Quarantine won’t work. Never has. There are two reasons why.

The first is epidemiological. Despite numerous attempts throughout history, quarantine efforts have shown very little value in stopping an epidemic.

We know this and we know why. Infectious diseases are quite good at what they do, which is to be fruitful and multiply. Influenza, with its airborne droplet and casual contact transmission modes, is one of the most highly infectious of the lot. People nearing the end of the incubation phase of an infection, still feeling perfectly healthy, are shedding virus at maximum rates and are, therefore, maximally infectious. Thermal scanners won’t pick them up.

I qualified my statement, writing “very little” instead of “no”, because there is one historical incident in which quarantine seems to have been partially successful: it comes from Australia’s attempts to keep the 1918 Pandemic out of this country. Then, quarantine of shipping probably delayed introduction of the epidemic into Australia until early in 1919. This spared Australia from the first and second, deadliest, waves of transmission. The third wave was far less virulent.

But that was only a partial success, achieved at a time when the fastest means of personal transport was on horseback and the only means of intercontinental travel by ship. If Cordon sanitaire couldn’t be completely affected, despite vigorous effort, under those conditions, it is hubris to think it would work with today’s speed of travel and volume of human movement.

The second reason quarantine won’t work is human nature. Strict social controls are anathema to free peoples.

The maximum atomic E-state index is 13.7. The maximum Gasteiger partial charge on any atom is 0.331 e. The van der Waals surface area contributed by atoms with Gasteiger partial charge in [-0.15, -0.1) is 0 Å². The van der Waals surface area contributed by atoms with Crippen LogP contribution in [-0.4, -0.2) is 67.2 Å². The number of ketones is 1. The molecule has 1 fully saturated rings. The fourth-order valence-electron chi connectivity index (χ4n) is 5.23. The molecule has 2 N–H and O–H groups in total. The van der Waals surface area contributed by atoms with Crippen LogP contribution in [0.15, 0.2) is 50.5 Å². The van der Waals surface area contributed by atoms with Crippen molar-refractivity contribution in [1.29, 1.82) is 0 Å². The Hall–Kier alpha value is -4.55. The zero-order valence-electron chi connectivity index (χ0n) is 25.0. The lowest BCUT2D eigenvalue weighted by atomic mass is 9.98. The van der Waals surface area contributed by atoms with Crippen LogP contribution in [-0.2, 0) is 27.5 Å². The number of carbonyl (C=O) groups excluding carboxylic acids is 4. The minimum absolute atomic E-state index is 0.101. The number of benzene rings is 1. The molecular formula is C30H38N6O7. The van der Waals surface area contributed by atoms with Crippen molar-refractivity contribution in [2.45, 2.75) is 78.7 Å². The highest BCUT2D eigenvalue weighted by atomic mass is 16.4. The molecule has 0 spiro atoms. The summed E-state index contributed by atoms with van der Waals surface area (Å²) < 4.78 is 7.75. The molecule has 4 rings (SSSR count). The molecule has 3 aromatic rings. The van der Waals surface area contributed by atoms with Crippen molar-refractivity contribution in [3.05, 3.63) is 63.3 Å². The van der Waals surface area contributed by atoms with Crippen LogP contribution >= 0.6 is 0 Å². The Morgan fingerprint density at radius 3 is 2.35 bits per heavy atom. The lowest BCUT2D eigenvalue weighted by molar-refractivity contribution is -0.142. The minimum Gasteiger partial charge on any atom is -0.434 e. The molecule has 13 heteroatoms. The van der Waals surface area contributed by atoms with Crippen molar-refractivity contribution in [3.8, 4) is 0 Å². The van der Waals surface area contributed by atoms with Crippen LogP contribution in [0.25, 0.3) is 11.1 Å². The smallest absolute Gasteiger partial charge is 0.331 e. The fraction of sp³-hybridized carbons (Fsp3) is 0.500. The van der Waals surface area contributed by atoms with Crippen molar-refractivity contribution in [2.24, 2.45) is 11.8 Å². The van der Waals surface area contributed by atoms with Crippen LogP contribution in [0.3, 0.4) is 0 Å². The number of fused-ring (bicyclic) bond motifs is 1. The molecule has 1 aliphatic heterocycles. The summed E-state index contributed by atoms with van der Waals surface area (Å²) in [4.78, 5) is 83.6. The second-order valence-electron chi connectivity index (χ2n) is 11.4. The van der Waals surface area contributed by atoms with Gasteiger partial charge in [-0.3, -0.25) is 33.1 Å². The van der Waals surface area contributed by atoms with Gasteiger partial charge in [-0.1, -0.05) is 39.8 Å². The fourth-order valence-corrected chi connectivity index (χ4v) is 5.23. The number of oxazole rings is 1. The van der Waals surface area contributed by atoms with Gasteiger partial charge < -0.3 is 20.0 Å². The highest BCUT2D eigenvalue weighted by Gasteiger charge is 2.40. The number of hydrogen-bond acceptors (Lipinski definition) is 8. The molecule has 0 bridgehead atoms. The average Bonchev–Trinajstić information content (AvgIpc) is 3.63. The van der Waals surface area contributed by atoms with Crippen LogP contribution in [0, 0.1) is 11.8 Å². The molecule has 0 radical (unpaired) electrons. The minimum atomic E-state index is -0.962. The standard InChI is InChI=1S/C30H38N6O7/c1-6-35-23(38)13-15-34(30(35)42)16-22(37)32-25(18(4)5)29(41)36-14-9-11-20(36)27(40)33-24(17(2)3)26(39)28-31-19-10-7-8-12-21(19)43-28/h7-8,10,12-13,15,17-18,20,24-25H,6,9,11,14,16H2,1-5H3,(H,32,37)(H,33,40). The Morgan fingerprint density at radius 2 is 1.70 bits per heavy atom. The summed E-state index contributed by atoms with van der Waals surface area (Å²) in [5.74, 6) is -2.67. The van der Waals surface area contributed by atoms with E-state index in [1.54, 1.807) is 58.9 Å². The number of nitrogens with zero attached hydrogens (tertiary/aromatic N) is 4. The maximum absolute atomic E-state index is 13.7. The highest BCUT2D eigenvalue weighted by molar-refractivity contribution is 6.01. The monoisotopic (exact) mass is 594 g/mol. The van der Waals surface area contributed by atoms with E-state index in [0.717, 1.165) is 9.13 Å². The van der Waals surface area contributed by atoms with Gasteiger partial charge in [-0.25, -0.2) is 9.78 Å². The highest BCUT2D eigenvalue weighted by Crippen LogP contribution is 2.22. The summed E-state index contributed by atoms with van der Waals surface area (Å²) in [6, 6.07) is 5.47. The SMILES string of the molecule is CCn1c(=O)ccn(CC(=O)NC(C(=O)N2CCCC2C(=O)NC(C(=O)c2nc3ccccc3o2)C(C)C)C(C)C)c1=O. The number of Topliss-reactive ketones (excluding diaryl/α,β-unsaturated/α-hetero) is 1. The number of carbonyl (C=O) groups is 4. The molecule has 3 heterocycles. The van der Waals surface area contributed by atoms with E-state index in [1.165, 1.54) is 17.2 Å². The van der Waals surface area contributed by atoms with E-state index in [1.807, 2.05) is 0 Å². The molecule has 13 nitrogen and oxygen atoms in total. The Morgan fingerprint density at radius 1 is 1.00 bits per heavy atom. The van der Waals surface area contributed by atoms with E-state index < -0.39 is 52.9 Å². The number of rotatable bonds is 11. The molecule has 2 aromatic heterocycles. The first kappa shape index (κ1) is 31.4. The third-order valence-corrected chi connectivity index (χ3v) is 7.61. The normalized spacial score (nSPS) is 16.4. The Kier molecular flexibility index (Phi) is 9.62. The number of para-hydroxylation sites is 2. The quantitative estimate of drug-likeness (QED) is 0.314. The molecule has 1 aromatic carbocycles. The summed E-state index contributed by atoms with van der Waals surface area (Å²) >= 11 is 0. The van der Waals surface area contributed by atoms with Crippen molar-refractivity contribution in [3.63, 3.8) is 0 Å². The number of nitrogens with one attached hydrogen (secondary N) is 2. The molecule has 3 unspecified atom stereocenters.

Social controls work in highly regimented, closed societies. If Kim Jong Il says jump, 22 million North Koreans obediently (fearfully) cry out “how high?” in unison.

Now imagine standing in front of a group of homecoming Aussies, tired and worn out from a long journey (even if it is a hedonistic vacation), and informing them that they shouldn’t go home. Any idea what responses you’d get? They wouldn’t be in unison, either.

The public now perceives swine flu as being no worse than seasonal flu. In the decision criteria most people will employ faced with the alternatives of enforced confinement (hotel, fever ward, cruise ship), vs. going home, or voluntary confinement at home vs. going to work in an economic environment where a job is to be protected at all costs, the choice of disregarding the government edict will be an easy one to make. And one that fits the larrikin Australian psyche.

In public health we are damned if we do and damned if we don’t. There is much glory to be gained in jumping into the fray when a catastrophe strikes and doing your bit to mitigate the effects of a disaster. Prevention success, resulting as it does in a non-event, carries no glamour.

Let’s assume for the moment that we do follow a policy of enacting strict social control measures, with harsh penalties for non-compliance. Now let’s make the more tenuous assumption that they provide some, but not complete, disruption of transmission. Let’s say 15% reduction in morbidity.

Such a reduction would justify such measures. But since this would be a real time intervention and not a controlled study, we would only be able to estimate the actual benefits. Now, what is the likely result? Would the public heap praise on the public health effort, rejoicing in the smaller peak in the graph of the epidemic curve? Or would they focus on the loss of business and freedom of movement and the civil sanctions imposed on those who violated quarantine. Would they cry “heroes” or would they cry “nanny state”?

Hudson Birden is Senior Lecturer, Public Health & Clinical Leadership, at the NSW North Coast Medical Education Collaboration

Peter Fray

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